Review of Budget Expenditure for Low-income…

Review of Budget Expenditure for Low-income Families Support in the U.S.Let’s look at how social welfare spending has changed since the Trump administration took office. First, I will briefly review the American social wel-fare system. The American social welfare system is divided into the public pension system for retir-ees and the disabled, the Medicaid for the disabled and the Medicare for the elderly aged more than 65, the industrial accident insurance and unem-ployment insurance, Income support (Supplemen-tal Security Income) and Supplemental Nutrition Assistance Program (SNAP). 

Medicaid is a public health insurance for people with low incomes under 65 years old and disabled people. Disability pensions are pensions paid to people who are unable to work due to illness or physical or mental disability, regardless of income level. In 2017, approximately 10 million people re-ceive disability pensions. Supplemental Income Security (SSI) is a federal government system to provide support for the poor, the elderly, and the disabled based on prop-erty level of the recipient. In 2017, the Supplemen-tary Income Security (SSI) beneficiary was 8.26 million, but the number of beneficiaries in April 2019 dropped sharply to 5.42 million. The Trump Administration plans to save a total of $ 72 bil-lion over the next decade in disability pension and supplemental income assurance expenditures.Supplemental nutritional support, called food stamps or SNAPs, are a system in which the fed-eral government subsidizes food-borrowing cou-pons or e-card-based EBT to support low-income and vulnerable groups. The number of Americans who helped with supplemental nutrition (SNAP) in 2017 was 42.49 million. However, according to the US Department of Agricul-ture’s Food and Nutrition Service, the plan is to gradu-ally reduce the number of recipients to 34.35 million by 2019. In this part, the Trump Administration plans to save a total budget of $ 191 billion over the next decade. Let’s review how the Trump Administration and several past administrations actually spending their budgets. From 2007, government spending on food assistance has steadily increased through 2016, but has continued to decline for three consecutive years since then, and the budget for 2019 has also decreased compared to the previous year. Food support government expendi-ture on the chart includes both direct support and ad-ministrative costs.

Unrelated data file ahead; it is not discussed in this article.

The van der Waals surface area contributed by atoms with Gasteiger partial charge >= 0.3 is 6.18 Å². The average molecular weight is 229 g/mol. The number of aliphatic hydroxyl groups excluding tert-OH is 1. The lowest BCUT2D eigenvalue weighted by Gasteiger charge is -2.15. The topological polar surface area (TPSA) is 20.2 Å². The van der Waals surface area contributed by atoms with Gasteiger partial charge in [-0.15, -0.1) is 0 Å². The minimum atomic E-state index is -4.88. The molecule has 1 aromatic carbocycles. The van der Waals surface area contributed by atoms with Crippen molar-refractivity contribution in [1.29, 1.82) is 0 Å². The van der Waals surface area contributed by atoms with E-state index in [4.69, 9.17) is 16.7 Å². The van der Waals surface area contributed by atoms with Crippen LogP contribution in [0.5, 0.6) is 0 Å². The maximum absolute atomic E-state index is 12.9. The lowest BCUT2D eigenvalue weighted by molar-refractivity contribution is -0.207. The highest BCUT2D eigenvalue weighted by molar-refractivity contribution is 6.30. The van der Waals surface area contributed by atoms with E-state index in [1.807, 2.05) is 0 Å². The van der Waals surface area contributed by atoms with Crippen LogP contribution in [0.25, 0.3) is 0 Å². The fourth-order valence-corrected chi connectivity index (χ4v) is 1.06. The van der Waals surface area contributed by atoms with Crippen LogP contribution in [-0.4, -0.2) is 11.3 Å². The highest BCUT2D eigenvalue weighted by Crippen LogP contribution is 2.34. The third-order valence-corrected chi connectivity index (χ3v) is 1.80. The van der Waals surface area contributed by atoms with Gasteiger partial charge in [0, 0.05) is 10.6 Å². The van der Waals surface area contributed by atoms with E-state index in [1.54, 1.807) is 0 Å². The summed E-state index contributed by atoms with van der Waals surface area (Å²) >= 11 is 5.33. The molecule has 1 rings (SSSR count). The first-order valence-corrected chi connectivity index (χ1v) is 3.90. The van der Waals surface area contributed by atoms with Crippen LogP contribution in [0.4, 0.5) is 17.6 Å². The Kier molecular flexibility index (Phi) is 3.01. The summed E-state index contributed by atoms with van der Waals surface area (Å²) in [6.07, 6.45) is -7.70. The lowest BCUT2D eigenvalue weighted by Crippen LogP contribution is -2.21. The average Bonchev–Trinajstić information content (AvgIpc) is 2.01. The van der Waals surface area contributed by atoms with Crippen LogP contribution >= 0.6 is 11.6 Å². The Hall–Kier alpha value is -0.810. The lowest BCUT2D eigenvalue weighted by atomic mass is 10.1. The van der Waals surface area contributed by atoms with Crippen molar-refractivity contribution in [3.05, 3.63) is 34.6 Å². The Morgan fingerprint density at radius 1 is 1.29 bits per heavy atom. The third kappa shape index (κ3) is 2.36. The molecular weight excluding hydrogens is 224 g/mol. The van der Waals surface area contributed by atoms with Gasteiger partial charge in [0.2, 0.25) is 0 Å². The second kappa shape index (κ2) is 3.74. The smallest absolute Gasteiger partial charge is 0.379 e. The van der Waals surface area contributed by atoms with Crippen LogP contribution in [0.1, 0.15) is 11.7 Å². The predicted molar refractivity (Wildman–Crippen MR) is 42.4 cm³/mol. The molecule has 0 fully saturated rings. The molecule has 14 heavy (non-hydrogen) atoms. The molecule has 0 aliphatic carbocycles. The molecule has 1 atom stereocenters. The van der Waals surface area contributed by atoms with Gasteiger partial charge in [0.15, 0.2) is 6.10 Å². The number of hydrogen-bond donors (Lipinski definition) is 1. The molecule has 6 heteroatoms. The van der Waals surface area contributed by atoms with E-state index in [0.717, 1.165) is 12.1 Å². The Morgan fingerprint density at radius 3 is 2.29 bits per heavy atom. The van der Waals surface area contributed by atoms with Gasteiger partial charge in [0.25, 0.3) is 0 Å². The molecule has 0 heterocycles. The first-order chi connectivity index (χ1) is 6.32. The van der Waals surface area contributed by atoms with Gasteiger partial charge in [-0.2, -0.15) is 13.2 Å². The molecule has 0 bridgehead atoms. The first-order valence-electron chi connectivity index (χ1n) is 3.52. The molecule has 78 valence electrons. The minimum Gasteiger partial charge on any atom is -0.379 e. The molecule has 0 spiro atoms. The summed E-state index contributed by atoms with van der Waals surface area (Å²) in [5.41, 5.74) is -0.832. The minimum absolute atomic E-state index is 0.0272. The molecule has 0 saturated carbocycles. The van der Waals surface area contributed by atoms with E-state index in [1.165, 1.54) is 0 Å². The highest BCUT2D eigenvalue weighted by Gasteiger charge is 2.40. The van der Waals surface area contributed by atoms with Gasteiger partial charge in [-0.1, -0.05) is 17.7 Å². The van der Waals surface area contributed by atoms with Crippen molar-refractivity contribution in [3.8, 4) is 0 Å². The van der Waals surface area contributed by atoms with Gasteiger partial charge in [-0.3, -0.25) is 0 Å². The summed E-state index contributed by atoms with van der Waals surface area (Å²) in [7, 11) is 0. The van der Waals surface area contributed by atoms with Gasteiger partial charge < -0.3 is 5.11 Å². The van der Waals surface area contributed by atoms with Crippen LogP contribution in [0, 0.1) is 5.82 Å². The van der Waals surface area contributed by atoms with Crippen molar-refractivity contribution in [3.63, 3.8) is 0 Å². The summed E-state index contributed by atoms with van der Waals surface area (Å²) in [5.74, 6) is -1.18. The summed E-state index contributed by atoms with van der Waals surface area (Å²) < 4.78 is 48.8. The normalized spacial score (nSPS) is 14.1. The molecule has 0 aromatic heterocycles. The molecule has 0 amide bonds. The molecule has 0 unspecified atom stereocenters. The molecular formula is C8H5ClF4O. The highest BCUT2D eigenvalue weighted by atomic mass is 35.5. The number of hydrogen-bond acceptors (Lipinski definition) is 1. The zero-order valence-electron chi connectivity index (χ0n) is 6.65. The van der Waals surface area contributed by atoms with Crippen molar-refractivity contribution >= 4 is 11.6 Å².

In terms of enforcement and budgeting related to supplementary income security, the amount of enforce-ment has been steadily increasing since 2007, exceptfor 2014, which has been reduced since 2017 when the Trump administration began implementing the budget. However, the 2019 budget increased by $ 6 billion over the previous year’s enforcement amount. We can see that the overall cash support for low-income earners has declined since the Trump administration.

This trend is easier to understand when looking through the graph. The graph shows that the budget has increased sharply since 2008, when the Obama administration was in the process, and has been gradually decreasing since 2016.

If so, it is necessary to consider why the Trump adminis-tration’s ongoing decline in welfare-related expenditures for low-income families. Trump’s values on social welfare would also have affected. The next thing you can think of is the de-cline in demand for social welfare due to economic revitaliza-tion, and finally, the fact that the conditions and qualifications for receiving low income earners’ support are made more difficult than in the past. According to a report from the Heritage Foundation, Trump said, “I think there is a concern that the welfare of low-in-come families will weaken their will to work.” He also reports that it is “incorrect to count household incomes.” Lastly, “I think that promoting work and marriage is the most effective welfare.” It can be assumed that Trump’s philosophy partially affected the decline in low-income welfare spending. Trump’s most prominent achievement is economic revitaliza-tion. It has recorded a rapid growth rate of more than 3% since Trump’s takeover and unemployment rate has dropped to 3.6%, the lowest level since the late 1960s, in April 2019. The unemployment rate for blacks also dropped to 6.7% in the same period. Median income per household also reached $ 64,016, the historical high.

BNB Magazine 2019, July ©